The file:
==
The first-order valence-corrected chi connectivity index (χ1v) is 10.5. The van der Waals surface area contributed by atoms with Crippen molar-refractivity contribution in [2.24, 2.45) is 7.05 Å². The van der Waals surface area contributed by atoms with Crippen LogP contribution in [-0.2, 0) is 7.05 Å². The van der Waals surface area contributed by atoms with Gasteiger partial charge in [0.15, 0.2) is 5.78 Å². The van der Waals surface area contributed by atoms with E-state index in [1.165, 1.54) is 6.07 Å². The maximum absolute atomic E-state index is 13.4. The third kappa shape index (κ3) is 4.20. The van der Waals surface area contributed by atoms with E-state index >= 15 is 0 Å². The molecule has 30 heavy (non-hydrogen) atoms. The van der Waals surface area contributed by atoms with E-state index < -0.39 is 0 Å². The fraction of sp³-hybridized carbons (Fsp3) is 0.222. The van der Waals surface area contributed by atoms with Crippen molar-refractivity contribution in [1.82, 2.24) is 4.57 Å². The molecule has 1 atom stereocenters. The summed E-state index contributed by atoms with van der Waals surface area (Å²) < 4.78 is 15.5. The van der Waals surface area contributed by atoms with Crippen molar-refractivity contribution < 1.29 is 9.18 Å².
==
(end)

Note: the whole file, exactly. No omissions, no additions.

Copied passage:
The first-order valence-corrected chi connectivity index (χ1v) is 10.5. The van der Waals surface area contributed by atoms with Crippen molar-refractivity contribution in [2.24, 2.45) is 7.05 Å². The van der Waals surface area contributed by atoms with Crippen LogP contribution in [-0.2, 0) is 7.05 Å². The van der Waals surface area contributed by atoms with Gasteiger partial charge in [0.15, 0.2) is 5.78 Å². The van der Waals surface area contributed by atoms with E-state index in [1.165, 1.54) is 6.07 Å². The maximum absolute atomic E-state index is 13.4. The third kappa shape index (κ3) is 4.20. The van der Waals surface area contributed by atoms with E-state index >= 15 is 0 Å². The molecule has 30 heavy (non-hydrogen) atoms. The van der Waals surface area contributed by atoms with E-state index < -0.39 is 0 Å². The fraction of sp³-hybridized carbons (Fsp3) is 0.222. The van der Waals surface area contributed by atoms with Crippen molar-refractivity contribution in [1.82, 2.24) is 4.57 Å². The molecule has 1 atom stereocenters. The summed E-state index contributed by atoms with van der Waals surface area (Å²) < 4.78 is 15.5. The van der Waals surface area contributed by atoms with Crippen molar-refractivity contribution < 1.29 is 9.18 Å².